Deliver Us from “Deliver Us from Evil”

My love of movies is well known to those close to me, but those who really know me know my heart lies in the horror genre. There is nothing I enjoy more than a movie that can make me look over my shoulders more than once.

Just like horror movies have been my go-to option since I was child, the paranormal side of the genre has been Hollywood’s go-to option for the past few years. Sure, movie theatres have seen their fair share of zombies, vampires and slashers recently, but the supernatural has seemed to be the most common subgenre put to use. The latest film to come off of the assembly line is “Deliver Us from Evil,” the new film from director Scott Derrickson based upon the accounts of former NYPD Sergeant, now demonologist Ralph Sarchie. While “Deliver Us from Evil” may seem creepy and atmospheric enough for most moviegoers, it fails to bring anything original to the fold.

It is easy to tell that Scott Derrickson is a veteran of the horror genre, having also directed and co-written “Sinister” and “The Exorcism of Emily Rose.” In “Deliver Us from Evil,” he fills out all of the required items for most mainstream horror cinema. In addition to giving us a familiar look to its setting — a pallid, dirty view of The Bronx — the film has plenty of dark, narrow passageways and corridors, discordant noises both loud and creepily quiet and jump scares galore. Derrickson showcases his familiarity with the modern horror film formula, but this familiarity shows a content to play things safe. No matter how authentic Mr. Sarchie may claim these paranormal events to be, their use for effect — and even their existence in the first place — is fairly derivative and do not make true scares.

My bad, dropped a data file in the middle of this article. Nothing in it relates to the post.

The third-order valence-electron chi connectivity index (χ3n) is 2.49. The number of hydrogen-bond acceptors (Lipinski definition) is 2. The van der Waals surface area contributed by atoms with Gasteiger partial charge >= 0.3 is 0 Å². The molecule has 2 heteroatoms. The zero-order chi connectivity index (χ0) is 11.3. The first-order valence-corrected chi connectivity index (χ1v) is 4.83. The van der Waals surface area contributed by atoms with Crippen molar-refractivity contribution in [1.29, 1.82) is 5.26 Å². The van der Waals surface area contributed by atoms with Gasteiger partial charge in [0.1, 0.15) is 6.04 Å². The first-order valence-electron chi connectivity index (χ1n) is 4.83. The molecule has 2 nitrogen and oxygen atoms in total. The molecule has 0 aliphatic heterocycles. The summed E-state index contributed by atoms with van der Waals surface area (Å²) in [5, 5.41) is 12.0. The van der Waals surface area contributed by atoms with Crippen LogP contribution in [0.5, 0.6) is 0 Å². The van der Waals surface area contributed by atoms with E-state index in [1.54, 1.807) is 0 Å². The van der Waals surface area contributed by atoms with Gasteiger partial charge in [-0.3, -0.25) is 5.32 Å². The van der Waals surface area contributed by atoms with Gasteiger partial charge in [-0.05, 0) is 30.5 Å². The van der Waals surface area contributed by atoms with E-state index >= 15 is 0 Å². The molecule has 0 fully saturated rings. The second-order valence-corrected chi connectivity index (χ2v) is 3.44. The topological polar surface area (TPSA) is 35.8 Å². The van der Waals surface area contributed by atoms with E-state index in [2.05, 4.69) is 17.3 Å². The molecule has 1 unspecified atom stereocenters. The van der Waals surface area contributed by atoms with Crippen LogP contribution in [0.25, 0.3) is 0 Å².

Even the film’s plot feels as unoriginal as its jumps and jolts. At the center of the film’s story is a classic character matchup between Sarchie and renegade priest Mendoza, played by Eric Bana and Édgar Ramírez, respectively. On one side, Sarchie is an NYPD sergeant who has lost his faith due to the nature of his job, while Mendoza is a devout priest with his own troubled past who means to guide Sarchie through his battle with the demons around him. Placing together two opposite personalities such as these represents another tired genre cliché that Derrickson is content to succumb to and is just one hint to the film’s weak writing.

Despite the film’s all-too familiar nature, there is not much that one might consider off-putting. However, given the film’s subject matter, sometimes it felt a little too pushy when advocating its own message on faith and spirituality, which may have been exacerbated by the advertising claiming that the film was based on the actual events experienced by Sarchie. This all seemed odd, since most other horror films of this nature try to appeal to a more secular audience, creating more mass appeal. Don’t get me wrong, the film does not try to ram its ideologies down your throat, but it does come across as somewhat heavy-handed.

In all likelihood, you will think of “Deliver Us from Evil” as another one of those horror films you’ve seen a million times over, unless you have ostracized yourself from society in the past few years. It might do the job for a late night movie marathon with all of the lights turned off, but it does not do anything truly interesting with the genre, which is disappointing for nerds like me. The film’s advertising made me recall a line from rock band Every Time I Die’s song “Starve an Artist, Cover Your Trash.” Singer Keith Buckley wails, “Just because it’s personal doesn’t mean it’s not cliché.” Ralph Sarchie may be attached to his story, but it was rendered derivative by the Hollywood machine.

Rating: 1.5 stars out of 4


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